REVIEW: DVD Release: Axis Of War: Night Raid

Film: Axis Of War: Night Raid
Release date: 5th July 2010
Certificate: 15
Running time: 85 mins
Director: An Lan
Starring: Wang Yongming, He Dandan
Genre: War/Drama
Studio: Metrodome
Format: DVD
Country: China

Axis Of War: Night Raid, is the third part in a trilogy of recent releases, covering an incident in the Sino-Japanese war prior to WW2.

Axis Of War: Night Raid begins with one army led by Captain Chen and another led by Captain Gao fighting over which of them can use a train to travel. Gao wishes to go south to the front. Chen wants to go north where the Japanese have invaded but there is no fighting. Gao, a female photojournalist and later revealed as Captain Gao's sister, accuses Chen of cowardice. A Japanese plane attacks both armies and Gao gets the train.

Chen marches his men north, the Japanese planes a constant threat. Chen stumbles on their ‘nest’, but his radio transmitter has been damaged. He cannot receive or send orders. After an intelligence raid on the nest goes wrong, and one of his soldiers is killed, Chen decides to march on to his destination.

As they march, the planes cease to attack them. Chen is emboldened and turns back under cover of night. Both Captain Gao and his sister have returned home to a local village following their mothers death in a bombing raid. Gao has brought all the munitions from his army with him. Chen pleads with Gao's father to have the superior equipment for his attack on the airfield. The next evening, the attack on the well defended airfield begins…

In the 1970s, the Western World was dealing with Vietnam, and the propagandist war film all but disappeared from our screens. Cinema was always an effective propagandist, but such films have one purpose, patriotism. Art often falls by the wayside. Triumph Of The Will and Went The Day Well? Survive as standout examples of propaganda by outstanding artists, such as Hitchcock, and Pressburger got in on the act, too, but many films sank without trace. Post war films – Ice Cold In Alex, for example - were able to portray war without being exercises in patriotism. However, it's interesting to note where British war films draw the line between triumphalism and balance. There's a huge difference between a film such as Escape To Victory and Malick's The Thin Red Line.

Night Raid is a propaganda film. If not directly financed by Beijing, it certainly has no interest in portraying reality. Japanese pilots cackle to themselves evilly as they strafe Chinese soldiers. At one point a Japanese soldier armed with a Katana faces a Chinese soldier armed with a machete, and the Japanese Soldier drops dead from fear! Every Chinese death is mourned over with saddened faces and orchestral music. The Japanese receive no characterisation at all. Gao, the journalist, castigates everyone she thinks is a coward, until she discovers they are actually to attack, at which point she falls in love with everyone. The finale is an orgy of destruction as the Chinese suicidally throw themselves into the airport attack, making up for lack of training through guts and derring-do.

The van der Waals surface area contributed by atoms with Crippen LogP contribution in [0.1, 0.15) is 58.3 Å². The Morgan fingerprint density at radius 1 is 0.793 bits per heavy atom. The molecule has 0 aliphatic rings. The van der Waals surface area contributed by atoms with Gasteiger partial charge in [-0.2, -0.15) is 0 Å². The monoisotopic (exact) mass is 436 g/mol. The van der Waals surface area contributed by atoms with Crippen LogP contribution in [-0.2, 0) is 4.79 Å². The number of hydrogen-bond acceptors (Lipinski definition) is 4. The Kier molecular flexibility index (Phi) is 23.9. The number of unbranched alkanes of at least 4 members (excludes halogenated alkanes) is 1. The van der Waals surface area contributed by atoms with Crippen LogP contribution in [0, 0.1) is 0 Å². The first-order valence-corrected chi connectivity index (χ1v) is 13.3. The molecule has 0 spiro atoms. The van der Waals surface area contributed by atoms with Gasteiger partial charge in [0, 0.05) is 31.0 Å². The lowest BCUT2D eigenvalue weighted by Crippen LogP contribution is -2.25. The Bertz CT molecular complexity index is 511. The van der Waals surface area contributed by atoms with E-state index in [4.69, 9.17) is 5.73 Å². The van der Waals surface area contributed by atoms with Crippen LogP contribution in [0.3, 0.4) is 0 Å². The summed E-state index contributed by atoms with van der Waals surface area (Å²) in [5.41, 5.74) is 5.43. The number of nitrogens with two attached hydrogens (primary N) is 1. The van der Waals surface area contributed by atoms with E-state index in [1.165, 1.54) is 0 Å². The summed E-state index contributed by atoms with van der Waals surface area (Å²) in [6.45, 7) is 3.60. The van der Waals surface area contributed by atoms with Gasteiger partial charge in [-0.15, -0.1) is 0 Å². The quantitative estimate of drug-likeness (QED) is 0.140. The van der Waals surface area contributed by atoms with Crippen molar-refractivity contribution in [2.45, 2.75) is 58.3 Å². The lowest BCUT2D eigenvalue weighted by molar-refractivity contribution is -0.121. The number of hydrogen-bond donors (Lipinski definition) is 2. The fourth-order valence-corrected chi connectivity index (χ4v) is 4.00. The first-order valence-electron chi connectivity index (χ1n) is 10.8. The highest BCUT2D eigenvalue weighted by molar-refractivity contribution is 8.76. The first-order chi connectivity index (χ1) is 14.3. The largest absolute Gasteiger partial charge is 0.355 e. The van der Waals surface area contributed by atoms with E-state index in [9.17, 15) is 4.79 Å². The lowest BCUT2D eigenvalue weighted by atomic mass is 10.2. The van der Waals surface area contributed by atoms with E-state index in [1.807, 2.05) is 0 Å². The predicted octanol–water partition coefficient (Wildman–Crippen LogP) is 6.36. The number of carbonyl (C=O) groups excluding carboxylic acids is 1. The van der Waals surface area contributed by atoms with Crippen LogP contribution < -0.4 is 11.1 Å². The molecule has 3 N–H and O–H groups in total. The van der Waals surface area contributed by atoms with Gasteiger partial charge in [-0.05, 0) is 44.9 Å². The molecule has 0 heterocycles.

Supposedly a true story, when viewed through such an obvious prism, it's difficult to accept any of the events at face value. Did the Chinese really volunteer for the ‘Suicide Squad’ with smiles on their faces? Did Captain Chen really send home those who had family to support? Because we're having to question everything on screen as being viewed through rose tinted spectacles, it's practically impossible to engage with the film emotionally.

That's not to say that the Japanese empire was not a brutal one in war, or that the film is totally without merit. Wang Yongming, as Captain Chen, with his long suffering eyes and hangdog face carries the film singlehandedly, and deserves much better material to showcase his talents. But the propaganda element undermines the emotional truth the actors are doing their best to portray. However well they act, we never believe them, because the direction carries such blatant artificial distortion.

The final set piece attack on the airfield is painfully bad. Acted with enthusiasm, but it is obvious that the sets are small and cheap, and the poor special effects simply make no sense. When the entire base has been decimated, and most of the soldiers on both sides are dead, we are served with an explosion where dozens of soldiers appear from nowhere to be caught in the blast. It's not the low-cost special effects that ruin the film; it's the fact that no-one spent the effort to get the continuity or editing correct because, despite the best efforts of the actors, the production is cynical.

Propaganda films can be works of art in their own right, and there is nothing wrong with the Chinese wanting to celebrate their war heroes, but if a film must be propaganda, then talented artists are required in order to rise above the extreme limitations of the genre - directors and scriptwriters with a bit of subtlety, at least. This film is as subtle as being hit over the head with a brick.

Poorly made propaganda without any real artistry, as this is, has no merit whatsoever beyond its nationalistic ambitions. If this film serves any purpose outside of China it will simply be to provoke a desire to find an unbiased account of the last Sino-Japanese war. PE

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